Inside Iowa State
July 23, 1999
DPS experts on the jobby Linda Charles
When Loras Jaeger became director of the department of public safety in 1990, he was determined to take a good department and turn it into an exceptional one. Building a strong staff with specialties was one of his goals. Jaeger also set his sights on accreditation for the department.
Today, the department looks much the way Jaeger imagined. It is strong and diverse, with specialists in a variety of areas, such as risk assessment, field operations and electronic investigations. And it is among a select group of law enforcement agencies that are accredited.
The first thing new DPS director Jaeger did was to increase hiring standards, requiring college degrees of all new officers. Most managers now have advanced degrees.
Diffusing dicey situations
Among the specialists on the staff is clinical psychologist Gene Deisinger. He heads the behavioral sciences unit, the only such unit in the area, and is an expert in risk assessment and developing plans to diffuse dicey situations.
Deisinger also has become the local expert in "threat assessment" -- determining the likelihood of a situation escalating into violence. Such situations might involve employees, students or spouses who have threatened another or might harm themselves. Threat assessment includes gathering a variety of information about a subject, including history of violence (one of the best predictors of future violence, though not the only one), psychological and medical history, and family and social background. The assessment also includes reviews of current stress factors that might trigger a violent reaction.
One of the tools the team uses is a computer program, which analyzes cases in a systematic fashion and calculates the potential for escalation to serious violence. After an initial assessment, a management plan is developed to intervene in the situation to reduce the degree of danger. The plan may involve talking to the potential aggressor, referring victims to supportive services, and taking steps to protect victims.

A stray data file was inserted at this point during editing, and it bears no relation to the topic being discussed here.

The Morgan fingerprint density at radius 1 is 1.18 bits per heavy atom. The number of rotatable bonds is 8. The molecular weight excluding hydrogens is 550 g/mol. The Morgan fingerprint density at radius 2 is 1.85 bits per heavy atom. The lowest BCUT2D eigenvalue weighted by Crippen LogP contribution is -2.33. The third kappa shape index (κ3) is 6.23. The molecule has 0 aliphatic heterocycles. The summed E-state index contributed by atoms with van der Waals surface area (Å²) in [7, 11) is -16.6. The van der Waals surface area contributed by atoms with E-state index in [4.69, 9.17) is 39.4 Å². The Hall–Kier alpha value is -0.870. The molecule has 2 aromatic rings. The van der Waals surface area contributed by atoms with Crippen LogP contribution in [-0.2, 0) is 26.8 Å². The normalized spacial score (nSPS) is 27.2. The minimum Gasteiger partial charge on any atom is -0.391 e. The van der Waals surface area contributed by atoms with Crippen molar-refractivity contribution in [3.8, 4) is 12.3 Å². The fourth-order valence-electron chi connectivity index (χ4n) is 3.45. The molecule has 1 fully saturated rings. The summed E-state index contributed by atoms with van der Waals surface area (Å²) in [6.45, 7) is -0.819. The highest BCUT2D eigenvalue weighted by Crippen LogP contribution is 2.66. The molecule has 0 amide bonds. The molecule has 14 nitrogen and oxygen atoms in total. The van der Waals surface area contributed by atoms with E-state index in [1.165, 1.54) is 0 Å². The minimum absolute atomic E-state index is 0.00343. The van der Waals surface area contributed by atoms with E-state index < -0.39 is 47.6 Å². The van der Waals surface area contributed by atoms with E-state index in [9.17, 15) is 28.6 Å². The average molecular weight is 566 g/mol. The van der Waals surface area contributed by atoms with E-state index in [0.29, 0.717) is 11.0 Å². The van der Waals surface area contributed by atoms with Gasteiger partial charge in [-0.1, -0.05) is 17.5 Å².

Ready for almost anything
Jaeger says he has carefully blended the expertise of his new hires with the "richness of history" provided by many of the longer-term employees to create a public safety department that is prepared to handle nearly any situation.
Today, the department includes:
Special services manager Chuck Cychosz, who is an expert in grant proposals, crime prevention efforts, training initiatives and compliance with the student right-to-know law. Program coordinator John Tinker, who came to DPS after 26 years with the Iowa Division of Criminal Investigation and is an expert in field operations. Safety patrol coordinator Rob Bowers, an expert in "access control," which involves such areas as electric door maintenance and environmental design of buildings and offices to help ensure safety. Lt. Isra Harahap, who has a degree in aerospace engineering and speaks four languages. Officer Angela Hart, who is bilingual in English and Spanish. Officer Joel Swanson, who has voluntarily researched the history of the ISU Department of Public Safety and created a two-volume overview. Lt. Douglas Clabaugh, who is an expert in technical electronic investigations.
DPS personnel also are involved in a drug task force that includes personnel from the Ames Police Department, and Story and Boone County sheriffs' offices. DPS officers were tapped for a sexual assault response team that includes various county and city agencies.
Passing the test
In 1998, ISU's DPS notched another major accomplishment by receiving accreditation from the Committee on Accreditation for Law Enforcement Agencies.
Today Iowa State is the only university in the Big 10 and Big 12 with an accredited law enforcement agency. Only about 25 universities and college agencies (out of about 3,000) are accredited. And of 17,000 city and county law enforcement agencies, only about 400 have been accredited.
The accreditation process is rigorous, taking about three years to complete, said Jerry Stewart, associate director of public safety. There are 436 "standards" that must be addressed, many requiring the department to have written policies.
The process includes an extensive self-study process that looks at virtually every aspect of the law enforcement agency -- from organization, management and administration to law enforcement operations and support. The department must produce detailed written plans for handling visiting dignitaries, special events, natural disasters and other situations.
The process "forces the agency to analyze what it's doing," Stewart pointed out, from use of force to issuing traffic tickets. Equipment must be updated and plans made for inspecting the equipment in the future.
And since reaccreditation takes place every three years, it requires the department to stay on its toes, update policies and continue to re-examine itself to get ready for the next time.
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